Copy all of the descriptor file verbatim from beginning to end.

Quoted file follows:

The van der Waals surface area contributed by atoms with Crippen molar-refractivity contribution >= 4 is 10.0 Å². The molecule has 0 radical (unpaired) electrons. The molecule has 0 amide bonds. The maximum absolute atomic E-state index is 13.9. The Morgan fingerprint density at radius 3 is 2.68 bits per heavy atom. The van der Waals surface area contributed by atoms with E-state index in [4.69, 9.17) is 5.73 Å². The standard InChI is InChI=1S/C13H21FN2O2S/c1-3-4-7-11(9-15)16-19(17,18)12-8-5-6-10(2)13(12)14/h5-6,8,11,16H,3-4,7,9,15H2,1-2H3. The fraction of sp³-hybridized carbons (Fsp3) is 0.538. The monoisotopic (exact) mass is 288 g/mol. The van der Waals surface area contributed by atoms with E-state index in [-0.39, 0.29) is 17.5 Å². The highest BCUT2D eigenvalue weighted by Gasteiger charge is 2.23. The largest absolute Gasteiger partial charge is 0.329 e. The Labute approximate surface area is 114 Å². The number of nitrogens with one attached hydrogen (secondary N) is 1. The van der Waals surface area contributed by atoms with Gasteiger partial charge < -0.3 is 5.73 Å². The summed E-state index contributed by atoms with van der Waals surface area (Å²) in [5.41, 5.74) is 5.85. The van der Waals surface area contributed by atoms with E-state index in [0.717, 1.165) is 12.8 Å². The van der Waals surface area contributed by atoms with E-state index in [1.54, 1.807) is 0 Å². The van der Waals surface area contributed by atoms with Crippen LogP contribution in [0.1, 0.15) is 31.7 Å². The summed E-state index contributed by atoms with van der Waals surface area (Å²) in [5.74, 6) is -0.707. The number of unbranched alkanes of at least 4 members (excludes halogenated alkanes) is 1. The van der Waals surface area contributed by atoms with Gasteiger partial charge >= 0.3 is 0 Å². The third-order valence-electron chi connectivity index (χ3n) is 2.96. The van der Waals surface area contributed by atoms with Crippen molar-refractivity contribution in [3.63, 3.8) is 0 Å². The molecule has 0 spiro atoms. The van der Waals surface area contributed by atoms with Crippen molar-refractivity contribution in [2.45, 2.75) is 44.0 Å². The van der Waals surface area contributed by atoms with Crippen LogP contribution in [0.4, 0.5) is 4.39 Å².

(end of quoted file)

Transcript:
The van der Waals surface area contributed by atoms with Crippen molar-refractivity contribution >= 4 is 10.0 Å². The molecule has 0 radical (unpaired) electrons. The molecule has 0 amide bonds. The maximum absolute atomic E-state index is 13.9. The Morgan fingerprint density at radius 3 is 2.68 bits per heavy atom. The van der Waals surface area contributed by atoms with E-state index in [4.69, 9.17) is 5.73 Å². The standard InChI is InChI=1S/C13H21FN2O2S/c1-3-4-7-11(9-15)16-19(17,18)12-8-5-6-10(2)13(12)14/h5-6,8,11,16H,3-4,7,9,15H2,1-2H3. The fraction of sp³-hybridized carbons (Fsp3) is 0.538. The monoisotopic (exact) mass is 288 g/mol. The van der Waals surface area contributed by atoms with E-state index in [-0.39, 0.29) is 17.5 Å². The highest BCUT2D eigenvalue weighted by Gasteiger charge is 2.23. The largest absolute Gasteiger partial charge is 0.329 e. The Labute approximate surface area is 114 Å². The number of nitrogens with one attached hydrogen (secondary N) is 1. The van der Waals surface area contributed by atoms with Gasteiger partial charge < -0.3 is 5.73 Å². The summed E-state index contributed by atoms with van der Waals surface area (Å²) in [5.41, 5.74) is 5.85. The van der Waals surface area contributed by atoms with E-state index in [0.717, 1.165) is 12.8 Å². The van der Waals surface area contributed by atoms with E-state index in [1.54, 1.807) is 0 Å². The van der Waals surface area contributed by atoms with Crippen LogP contribution in [0.1, 0.15) is 31.7 Å². The summed E-state index contributed by atoms with van der Waals surface area (Å²) in [5.74, 6) is -0.707. The number of unbranched alkanes of at least 4 members (excludes halogenated alkanes) is 1. The van der Waals surface area contributed by atoms with Gasteiger partial charge >= 0.3 is 0 Å². The third-order valence-electron chi connectivity index (χ3n) is 2.96. The van der Waals surface area contributed by atoms with Crippen molar-refractivity contribution in [3.63, 3.8) is 0 Å². The molecule has 0 spiro atoms. The van der Waals surface area contributed by atoms with Crippen molar-refractivity contribution in [2.45, 2.75) is 44.0 Å². The van der Waals surface area contributed by atoms with Crippen LogP contribution in [0.4, 0.5) is 4.39 Å².